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Changes of Cerebral Glucose Metabolism After 12 Weeks of Paroxetine Treatment in Panic Disorder

2014-08-27 03:27:08 | BioPortfolio

Summary

Panic disorder is one of the most prevalent and disabling psychiatric disorders. Brain regions such as amygdala, hippocampus, periaqueductal gray (PAG), locus coeruleus, parahippocampal gyrus, frontal cortex, and thalamus has been reported to be related with the pathophysiology and treatment outcome in panic disorder. Paroxetine has been used as primary agent for treatment of panic disorder but there is little information on how paroxetine affects the brain function in patients with panic disorder.

The specific aim of this study is to examine the differences in brain activity between responders and nonresponders and to determine the predictor of paroxetine treatment in patients with panic disorder in terms of brain activity.

Study Design

Control: Uncontrolled, Intervention Model: Single Group Assignment, Masking: Open Label, Primary Purpose: Treatment

Conditions

Panic Disorder

Intervention

Paxil CR

Location

Samsung Medical Center
Seoul
Korea, Republic of
135-710

Status

Recruiting

Source

Samsung Medical Center

Results (where available)

View Results

Links

Published on BioPortfolio: 2014-08-27T03:27:08-0400

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Medical and Biotech [MESH] Definitions

A type of anxiety disorder characterized by unexpected panic attacks that last minutes or, rarely, hours. Panic attacks begin with intense apprehension, fear or terror and, often, a feeling of impending doom. Symptoms experienced during a panic attack include dyspnea or sensations of being smothered; dizziness, loss of balance or faintness; choking sensations; palpitations or accelerated heart rate; shakiness; sweating; nausea or other form of abdominal distress; depersonalization or derealization; paresthesias; hot flashes or chills; chest discomfort or pain; fear of dying and fear of not being in control of oneself or going crazy. Agoraphobia may also develop. Similar to other anxiety disorders, it may be inherited as an autosomal dominant trait.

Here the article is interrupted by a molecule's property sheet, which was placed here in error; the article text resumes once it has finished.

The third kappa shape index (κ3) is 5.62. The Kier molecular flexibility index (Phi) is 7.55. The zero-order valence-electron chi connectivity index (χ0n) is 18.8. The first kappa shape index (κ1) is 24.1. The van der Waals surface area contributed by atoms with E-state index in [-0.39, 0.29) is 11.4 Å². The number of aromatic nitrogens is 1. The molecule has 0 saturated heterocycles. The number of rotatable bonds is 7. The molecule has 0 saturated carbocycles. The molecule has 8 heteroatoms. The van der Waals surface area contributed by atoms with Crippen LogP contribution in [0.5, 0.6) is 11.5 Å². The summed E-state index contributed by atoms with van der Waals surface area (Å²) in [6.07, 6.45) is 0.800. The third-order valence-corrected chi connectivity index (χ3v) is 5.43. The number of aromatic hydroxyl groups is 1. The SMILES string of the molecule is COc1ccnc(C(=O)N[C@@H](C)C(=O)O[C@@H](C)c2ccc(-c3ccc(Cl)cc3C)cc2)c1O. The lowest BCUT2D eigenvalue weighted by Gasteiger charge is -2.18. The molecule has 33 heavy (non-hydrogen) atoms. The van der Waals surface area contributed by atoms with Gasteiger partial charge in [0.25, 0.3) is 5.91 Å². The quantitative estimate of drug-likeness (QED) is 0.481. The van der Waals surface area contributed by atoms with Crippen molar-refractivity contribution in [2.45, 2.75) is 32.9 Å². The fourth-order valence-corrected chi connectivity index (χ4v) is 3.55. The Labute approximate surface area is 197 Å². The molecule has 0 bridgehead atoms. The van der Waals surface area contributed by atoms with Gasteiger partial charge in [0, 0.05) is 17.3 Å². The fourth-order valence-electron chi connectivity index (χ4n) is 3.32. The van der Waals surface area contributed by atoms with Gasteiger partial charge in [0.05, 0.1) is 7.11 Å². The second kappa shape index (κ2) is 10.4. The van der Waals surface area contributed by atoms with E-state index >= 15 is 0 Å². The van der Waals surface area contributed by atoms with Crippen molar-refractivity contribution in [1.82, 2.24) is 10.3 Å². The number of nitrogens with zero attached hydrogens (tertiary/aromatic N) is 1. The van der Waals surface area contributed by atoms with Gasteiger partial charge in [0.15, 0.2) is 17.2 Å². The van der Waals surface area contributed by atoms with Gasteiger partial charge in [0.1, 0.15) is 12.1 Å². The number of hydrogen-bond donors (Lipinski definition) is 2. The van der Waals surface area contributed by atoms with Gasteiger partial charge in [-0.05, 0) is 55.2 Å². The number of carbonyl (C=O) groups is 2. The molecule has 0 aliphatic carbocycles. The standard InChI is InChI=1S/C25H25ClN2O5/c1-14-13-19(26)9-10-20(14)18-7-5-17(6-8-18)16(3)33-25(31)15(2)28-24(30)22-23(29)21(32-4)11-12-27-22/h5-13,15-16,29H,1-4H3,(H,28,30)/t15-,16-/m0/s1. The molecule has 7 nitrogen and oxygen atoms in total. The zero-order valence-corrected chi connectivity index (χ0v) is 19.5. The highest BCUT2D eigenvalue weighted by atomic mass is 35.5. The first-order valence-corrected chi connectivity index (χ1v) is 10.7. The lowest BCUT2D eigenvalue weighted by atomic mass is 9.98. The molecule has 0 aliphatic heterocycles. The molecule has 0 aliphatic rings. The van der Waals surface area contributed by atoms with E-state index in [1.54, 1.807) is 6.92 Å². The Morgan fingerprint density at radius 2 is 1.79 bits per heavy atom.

An MAO inhibitor that is effective in the treatment of major depression, dysthymic disorder, and atypical depression. It also is useful in the treatment of panic disorder and the phobic disorders. (From AMA, Drug Evaluations Annual, 1994, p311)

A propylamine formed from the cyclization of the side chain of amphetamine. This monoamine oxidase inhibitor is effective in the treatment of major depression, dysthymic disorder, and atypical depression. It also is useful in panic and phobic disorders. (From AMA Drug Evaluations Annual, 1994, p311)

Compounds that specifically inhibit the reuptake of serotonin in the brain. This increases the serotonin concentration in the synaptic cleft which then activates serotonin receptors to a greater extent. These agents have been used in treatment of depression, panic disorder, obsessive-compulsive behavior, and alcoholism, as analgesics, and to treat obesity and bulimia. Many of the ADRENERGIC UPTAKE INHIBITORS also inhibit serotonin uptake; they are not included here.

A neuropsychiatric disorder characterized by one or more of the following essential features: immobility, mutism, negativism (active or passive refusal to follow commands), mannerisms, stereotypies, posturing, grimacing, excitement, echolalia, echopraxia, muscular rigidity, and stupor; sometimes punctuated by sudden violent outbursts, panic, or hallucinations. This condition may be associated with psychiatric illnesses (e.g., SCHIZOPHRENIA; MOOD DISORDERS) or organic disorders (NEUROLEPTIC MALIGNANT SYNDROME; ENCEPHALITIS, etc.). (From DSM-IV, 4th ed, 1994; APA, Thesaurus of Psychological Index Terms, 1994)

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